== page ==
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Heavy by Kiese Laymon is such a unique book from such a unique voice.  Heavy is a memoir but addressed as if Laymon is speaking to his mother and telling her his story.  His true story. Laymon and his mom have a complicated relationship. At times loving, at times using and abusing, at times supportive and at other times the exact opposite of supportive. Laymon explores his relationship with his mother in this book but he also addresses his grandmother and more importantly himself.  Laymon explores his complicated relationship with his body. He alternates between obesity as a child to anorexia as a man. He both loves and hates his body.  Life is complicated for a young black male growing up in Mississippi.  Heavy seeks to unravel all of the feelings about the pains in his life but most importantly address the pain between him and his mother.

At one point in the book, Laymon’s grandmother tells him that through the stories she tells her children and grandchildren, she is just trying to ‘put them where I’ve been’.  In Heavy, Laymon is trying to put us all where he has been. He writes with such unapologetic honesty that at times it actually hurts to read his words. His vivid memory of a life filled with so much pain is examined here and left for the reader to decide how they should feel about it.  Near the end of the book, he says that he wanted to write a lie and you wanted to read a lie. He uses the word ‘you’ just as he has throughout the book when he is addressing his mother but this time it feels like the ‘you’ in the sentence is addressed to all of us. Laymon’s unwillingness to write what we would all like to hear or believe is what makes his writing so painful at times but it is also the ingredient that makes his writing so to the point and authentic.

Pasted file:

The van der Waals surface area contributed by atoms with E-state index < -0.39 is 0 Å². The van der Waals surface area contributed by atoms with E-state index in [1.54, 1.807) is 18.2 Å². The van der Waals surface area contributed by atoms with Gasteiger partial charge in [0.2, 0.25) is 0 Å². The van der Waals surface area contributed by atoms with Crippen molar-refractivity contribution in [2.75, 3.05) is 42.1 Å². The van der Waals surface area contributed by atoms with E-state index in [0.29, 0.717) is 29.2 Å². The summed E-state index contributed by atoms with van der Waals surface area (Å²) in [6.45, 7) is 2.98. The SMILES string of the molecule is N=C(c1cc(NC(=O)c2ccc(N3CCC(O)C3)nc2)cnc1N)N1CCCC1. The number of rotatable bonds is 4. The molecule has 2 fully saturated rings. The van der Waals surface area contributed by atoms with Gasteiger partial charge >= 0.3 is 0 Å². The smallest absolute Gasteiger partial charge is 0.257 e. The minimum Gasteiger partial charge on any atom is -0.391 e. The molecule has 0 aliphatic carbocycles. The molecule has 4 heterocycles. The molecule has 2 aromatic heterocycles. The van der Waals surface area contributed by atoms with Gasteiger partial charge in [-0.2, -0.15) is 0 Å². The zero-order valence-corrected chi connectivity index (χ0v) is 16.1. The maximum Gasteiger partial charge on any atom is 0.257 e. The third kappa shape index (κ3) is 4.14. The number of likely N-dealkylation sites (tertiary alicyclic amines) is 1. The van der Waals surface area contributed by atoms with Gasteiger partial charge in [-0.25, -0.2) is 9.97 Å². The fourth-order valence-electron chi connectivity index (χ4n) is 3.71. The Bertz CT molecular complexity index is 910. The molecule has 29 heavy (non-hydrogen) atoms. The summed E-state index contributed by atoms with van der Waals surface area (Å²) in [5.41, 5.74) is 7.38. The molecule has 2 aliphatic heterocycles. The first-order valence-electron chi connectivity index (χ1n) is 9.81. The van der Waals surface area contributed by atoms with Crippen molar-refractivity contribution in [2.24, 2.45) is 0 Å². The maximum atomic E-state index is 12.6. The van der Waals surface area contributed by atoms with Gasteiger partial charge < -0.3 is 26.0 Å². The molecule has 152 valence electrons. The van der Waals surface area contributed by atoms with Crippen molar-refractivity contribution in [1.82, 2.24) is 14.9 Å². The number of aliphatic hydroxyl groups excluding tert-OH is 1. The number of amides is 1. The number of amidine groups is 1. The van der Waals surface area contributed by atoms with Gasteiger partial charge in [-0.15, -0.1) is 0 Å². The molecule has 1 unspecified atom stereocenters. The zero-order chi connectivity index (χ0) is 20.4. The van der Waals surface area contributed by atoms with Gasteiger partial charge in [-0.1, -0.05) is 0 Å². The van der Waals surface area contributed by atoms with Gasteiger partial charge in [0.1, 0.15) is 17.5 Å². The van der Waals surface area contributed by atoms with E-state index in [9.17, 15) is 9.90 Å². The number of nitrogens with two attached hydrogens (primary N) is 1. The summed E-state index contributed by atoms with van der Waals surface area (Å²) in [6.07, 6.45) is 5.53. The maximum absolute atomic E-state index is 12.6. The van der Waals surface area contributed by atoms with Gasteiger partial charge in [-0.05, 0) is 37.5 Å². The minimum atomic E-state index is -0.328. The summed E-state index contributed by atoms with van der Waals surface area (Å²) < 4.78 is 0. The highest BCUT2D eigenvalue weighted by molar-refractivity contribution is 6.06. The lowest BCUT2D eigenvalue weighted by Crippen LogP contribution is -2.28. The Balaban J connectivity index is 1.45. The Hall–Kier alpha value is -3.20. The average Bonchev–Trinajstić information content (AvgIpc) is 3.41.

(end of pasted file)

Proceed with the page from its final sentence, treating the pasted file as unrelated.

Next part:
For several years now I have admired Laymon’s writing.  It is reminiscent of Richard Wright. I waited a long time for this book to come out and look forward to reading more of Laymon’s work in the future.  If you want a cozy read, step away from this book quickly. You won’t find cozy or comfortable within these pages. But if you want to read a brilliant wordsmith who is willing to lay bare his heart for the world to read about with unflinching honesty, please read this memoir.  

Thank you to the publisher and to NetGalley for allowing me to read an advanced copy of this memoir.